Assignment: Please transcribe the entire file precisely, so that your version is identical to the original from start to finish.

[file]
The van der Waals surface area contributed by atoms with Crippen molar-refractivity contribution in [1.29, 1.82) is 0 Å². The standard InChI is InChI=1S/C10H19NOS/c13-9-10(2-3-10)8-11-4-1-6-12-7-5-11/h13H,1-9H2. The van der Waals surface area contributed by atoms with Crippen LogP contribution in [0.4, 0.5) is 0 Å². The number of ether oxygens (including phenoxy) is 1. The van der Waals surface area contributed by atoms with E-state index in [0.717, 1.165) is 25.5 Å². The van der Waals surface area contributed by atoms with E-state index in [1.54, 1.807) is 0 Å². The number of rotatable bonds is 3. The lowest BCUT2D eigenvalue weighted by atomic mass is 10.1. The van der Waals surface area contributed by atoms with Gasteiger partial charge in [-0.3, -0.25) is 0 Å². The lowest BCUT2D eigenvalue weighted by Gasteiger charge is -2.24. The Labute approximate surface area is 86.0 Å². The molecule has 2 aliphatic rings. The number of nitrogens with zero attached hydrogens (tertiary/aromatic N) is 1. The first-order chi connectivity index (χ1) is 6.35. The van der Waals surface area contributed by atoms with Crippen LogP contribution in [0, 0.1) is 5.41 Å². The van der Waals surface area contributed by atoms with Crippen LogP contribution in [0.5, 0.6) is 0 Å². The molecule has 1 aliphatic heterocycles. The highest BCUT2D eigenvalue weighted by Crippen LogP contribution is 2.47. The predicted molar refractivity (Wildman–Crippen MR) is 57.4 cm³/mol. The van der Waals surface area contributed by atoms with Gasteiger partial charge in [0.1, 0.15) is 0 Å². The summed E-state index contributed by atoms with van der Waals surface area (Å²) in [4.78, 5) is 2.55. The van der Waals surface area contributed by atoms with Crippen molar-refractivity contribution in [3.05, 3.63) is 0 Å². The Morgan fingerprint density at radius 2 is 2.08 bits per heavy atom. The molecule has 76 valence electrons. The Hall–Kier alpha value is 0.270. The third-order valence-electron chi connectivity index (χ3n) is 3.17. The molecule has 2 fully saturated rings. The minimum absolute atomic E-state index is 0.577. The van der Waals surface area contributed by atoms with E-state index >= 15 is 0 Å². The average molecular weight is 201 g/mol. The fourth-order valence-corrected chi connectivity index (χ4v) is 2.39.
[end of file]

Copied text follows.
The van der Waals surface area contributed by atoms with Crippen molar-refractivity contribution in [1.29, 1.82) is 0 Å². The standard InChI is InChI=1S/C10H19NOS/c13-9-10(2-3-10)8-11-4-1-6-12-7-5-11/h13H,1-9H2. The van der Waals surface area contributed by atoms with Crippen LogP contribution in [0.4, 0.5) is 0 Å². The number of ether oxygens (including phenoxy) is 1. The van der Waals surface area contributed by atoms with E-state index in [0.717, 1.165) is 25.5 Å². The van der Waals surface area contributed by atoms with E-state index in [1.54, 1.807) is 0 Å². The number of rotatable bonds is 3. The lowest BCUT2D eigenvalue weighted by atomic mass is 10.1. The van der Waals surface area contributed by atoms with Gasteiger partial charge in [-0.3, -0.25) is 0 Å². The lowest BCUT2D eigenvalue weighted by Gasteiger charge is -2.24. The Labute approximate surface area is 86.0 Å². The molecule has 2 aliphatic rings. The number of nitrogens with zero attached hydrogens (tertiary/aromatic N) is 1. The first-order chi connectivity index (χ1) is 6.35. The van der Waals surface area contributed by atoms with Crippen LogP contribution in [0, 0.1) is 5.41 Å². The van der Waals surface area contributed by atoms with Crippen LogP contribution in [0.5, 0.6) is 0 Å². The molecule has 1 aliphatic heterocycles. The highest BCUT2D eigenvalue weighted by Crippen LogP contribution is 2.47. The predicted molar refractivity (Wildman–Crippen MR) is 57.4 cm³/mol. The van der Waals surface area contributed by atoms with Gasteiger partial charge in [0.1, 0.15) is 0 Å². The summed E-state index contributed by atoms with van der Waals surface area (Å²) in [4.78, 5) is 2.55. The van der Waals surface area contributed by atoms with Crippen molar-refractivity contribution in [3.05, 3.63) is 0 Å². The Morgan fingerprint density at radius 2 is 2.08 bits per heavy atom. The molecule has 76 valence electrons. The Hall–Kier alpha value is 0.270. The third-order valence-electron chi connectivity index (χ3n) is 3.17. The molecule has 2 fully saturated rings. The minimum absolute atomic E-state index is 0.577. The van der Waals surface area contributed by atoms with E-state index >= 15 is 0 Å². The average molecular weight is 201 g/mol. The fourth-order valence-corrected chi connectivity index (χ4v) is 2.39.